What is the linea nigra?
Linea nigra is a condition in which pregnant women experience a darkening (hyperpigmentation) in the midline of the abdomen. It is typically a thin line of darker coloured skin that extends from the belly button (umbilicus) downwards towards the pubic hair but may also extend upwards to just below the ribs (xiphoid process). The line always runs vertically in the midline of the abdomen.
The darkening is due to increased pigmentation of a ligament, the linea alba (white line) that exists in this area. When it becomes darkened, it is then referred to as the linea nigra (dark line).
Am I likely to have a linea nigra?
Approximately 90% of pregnant women will experience some form of skin darkening (hyperpigmentation) during their pregnancy.
Women who are dark haired and have dark complexions are more likely to develop linea nigra, and it is also more likely to be more pronounced in these women also.
Why does it occur?
The exact cause is not known but it is thought to occur due to increased levels of hormones in pregnancy. These include:
- Melanocyte stimulating hormone – a hormone that stimulates melanocytes – the cells in the body that produce pigment and give rise to darker skin, freckles, birthmarks (naevi) etc.;
- Oestrogen; and
When does it occur?
However, in first pregnancies its appearance may be delayed until several months into the pregnancy.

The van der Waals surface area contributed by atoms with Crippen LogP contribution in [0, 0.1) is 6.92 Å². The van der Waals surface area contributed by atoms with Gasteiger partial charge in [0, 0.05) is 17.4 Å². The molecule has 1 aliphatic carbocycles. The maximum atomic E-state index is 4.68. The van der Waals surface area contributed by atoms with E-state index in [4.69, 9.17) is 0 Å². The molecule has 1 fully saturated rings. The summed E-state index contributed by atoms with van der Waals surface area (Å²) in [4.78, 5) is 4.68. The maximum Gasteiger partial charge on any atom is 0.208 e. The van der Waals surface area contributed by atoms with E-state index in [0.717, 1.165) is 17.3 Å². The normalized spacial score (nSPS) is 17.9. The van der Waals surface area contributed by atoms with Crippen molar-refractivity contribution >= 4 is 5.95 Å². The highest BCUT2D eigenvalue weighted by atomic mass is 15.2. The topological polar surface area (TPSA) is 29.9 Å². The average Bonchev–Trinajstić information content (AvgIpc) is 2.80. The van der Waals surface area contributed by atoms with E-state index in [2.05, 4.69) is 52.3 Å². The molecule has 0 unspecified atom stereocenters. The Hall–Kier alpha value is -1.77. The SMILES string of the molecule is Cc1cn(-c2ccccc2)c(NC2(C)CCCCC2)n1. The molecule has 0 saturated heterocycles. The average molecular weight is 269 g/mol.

How long does the linea nigra last?
The increased pigmentation of the linea alba to form the linea nigra usually progresses during the pregnancy until delivery.
The linea nigra almost always lightens following delivery of the baby, however, in some women it will not completely fade.
In subsequent pregnancies it may appear earlier and darker than previously.
What can I do about the linea nigra?
The linea nigra will generally fade following the delivery of your baby. Preventative measures and treatment options are limited.
It is recommended that pregnant women wishing to minimise skin darkening use sunscreen on sun exposed areas, wear appropriate protective clothing, avoid sunbathing and excessive sun exposure. Current Australian skin cancer prevention campaigns recommend that individuals use sun protection such as hats, clothing, sunscreen, sunglasses and/or shade during periods when UV index is high, typically between 10am and 3pm. Given that the sun is a major source of Vitamin D, essential for bone health, there needs to be a balance between exposure and protection. The amount of sun exposure you need to prevent Vitamin D deficiency varies depending on your skin type, location, season and time of day. Generally 30 mins of sun exposure to the neck, hands and arms when the UV index is low gives sufficient exposure to maintain Vitamin D levels for Australians. This is something that you can discuss with your General Practitioner as it will also vary depending on your individual risk factors for skin cancer and vitamin D deficiency.
Kindly written and reviewed by Dr Allison Johns BSc (Hons) MBBS, Doctor at King Edward Memorial Hospital and Editorial Advisory Board Member of Parenthub and Virtual Medical Centre.
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